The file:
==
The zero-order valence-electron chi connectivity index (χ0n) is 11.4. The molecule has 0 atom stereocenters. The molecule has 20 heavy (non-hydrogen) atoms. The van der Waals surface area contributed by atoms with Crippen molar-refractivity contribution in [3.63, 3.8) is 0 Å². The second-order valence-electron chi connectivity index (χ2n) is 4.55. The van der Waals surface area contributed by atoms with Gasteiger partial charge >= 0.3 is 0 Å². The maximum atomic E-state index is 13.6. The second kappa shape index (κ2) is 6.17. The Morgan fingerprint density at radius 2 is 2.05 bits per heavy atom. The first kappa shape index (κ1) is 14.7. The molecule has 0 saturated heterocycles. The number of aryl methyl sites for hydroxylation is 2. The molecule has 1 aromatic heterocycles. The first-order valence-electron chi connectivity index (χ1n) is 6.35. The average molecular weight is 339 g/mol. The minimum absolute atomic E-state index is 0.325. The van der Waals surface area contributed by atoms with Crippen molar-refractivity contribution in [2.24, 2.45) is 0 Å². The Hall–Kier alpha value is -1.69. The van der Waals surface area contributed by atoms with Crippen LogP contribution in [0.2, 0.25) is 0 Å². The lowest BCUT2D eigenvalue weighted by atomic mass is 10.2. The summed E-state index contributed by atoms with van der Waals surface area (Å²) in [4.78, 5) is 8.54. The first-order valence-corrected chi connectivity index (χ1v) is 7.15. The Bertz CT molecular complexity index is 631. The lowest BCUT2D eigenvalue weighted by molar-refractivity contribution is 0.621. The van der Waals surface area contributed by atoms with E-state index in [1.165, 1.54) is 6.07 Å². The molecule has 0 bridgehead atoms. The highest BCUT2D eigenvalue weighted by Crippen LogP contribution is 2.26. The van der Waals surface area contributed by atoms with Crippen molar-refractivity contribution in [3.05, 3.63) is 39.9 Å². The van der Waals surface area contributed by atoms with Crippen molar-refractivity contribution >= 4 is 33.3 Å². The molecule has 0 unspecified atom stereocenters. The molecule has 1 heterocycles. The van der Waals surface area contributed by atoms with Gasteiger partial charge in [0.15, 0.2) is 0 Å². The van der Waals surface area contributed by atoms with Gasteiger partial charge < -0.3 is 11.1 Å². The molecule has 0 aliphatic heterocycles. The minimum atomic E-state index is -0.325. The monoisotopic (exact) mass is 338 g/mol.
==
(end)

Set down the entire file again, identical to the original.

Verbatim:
The zero-order valence-electron chi connectivity index (χ0n) is 11.4. The molecule has 0 atom stereocenters. The molecule has 20 heavy (non-hydrogen) atoms. The van der Waals surface area contributed by atoms with Crippen molar-refractivity contribution in [3.63, 3.8) is 0 Å². The second-order valence-electron chi connectivity index (χ2n) is 4.55. The van der Waals surface area contributed by atoms with Gasteiger partial charge >= 0.3 is 0 Å². The maximum atomic E-state index is 13.6. The second kappa shape index (κ2) is 6.17. The Morgan fingerprint density at radius 2 is 2.05 bits per heavy atom. The first kappa shape index (κ1) is 14.7. The molecule has 0 saturated heterocycles. The number of aryl methyl sites for hydroxylation is 2. The molecule has 1 aromatic heterocycles. The first-order valence-electron chi connectivity index (χ1n) is 6.35. The average molecular weight is 339 g/mol. The minimum absolute atomic E-state index is 0.325. The van der Waals surface area contributed by atoms with Crippen molar-refractivity contribution in [2.24, 2.45) is 0 Å². The Hall–Kier alpha value is -1.69. The van der Waals surface area contributed by atoms with Crippen LogP contribution in [0.2, 0.25) is 0 Å². The lowest BCUT2D eigenvalue weighted by atomic mass is 10.2. The summed E-state index contributed by atoms with van der Waals surface area (Å²) in [4.78, 5) is 8.54. The first-order valence-corrected chi connectivity index (χ1v) is 7.15. The Bertz CT molecular complexity index is 631. The lowest BCUT2D eigenvalue weighted by molar-refractivity contribution is 0.621. The van der Waals surface area contributed by atoms with E-state index in [1.165, 1.54) is 6.07 Å². The molecule has 0 bridgehead atoms. The highest BCUT2D eigenvalue weighted by Crippen LogP contribution is 2.26. The van der Waals surface area contributed by atoms with Crippen molar-refractivity contribution in [3.05, 3.63) is 39.9 Å². The van der Waals surface area contributed by atoms with Crippen molar-refractivity contribution >= 4 is 33.3 Å². The molecule has 0 unspecified atom stereocenters. The molecule has 1 heterocycles. The van der Waals surface area contributed by atoms with Gasteiger partial charge in [0.15, 0.2) is 0 Å². The van der Waals surface area contributed by atoms with Gasteiger partial charge < -0.3 is 11.1 Å². The molecule has 0 aliphatic heterocycles. The minimum atomic E-state index is -0.325. The monoisotopic (exact) mass is 338 g/mol.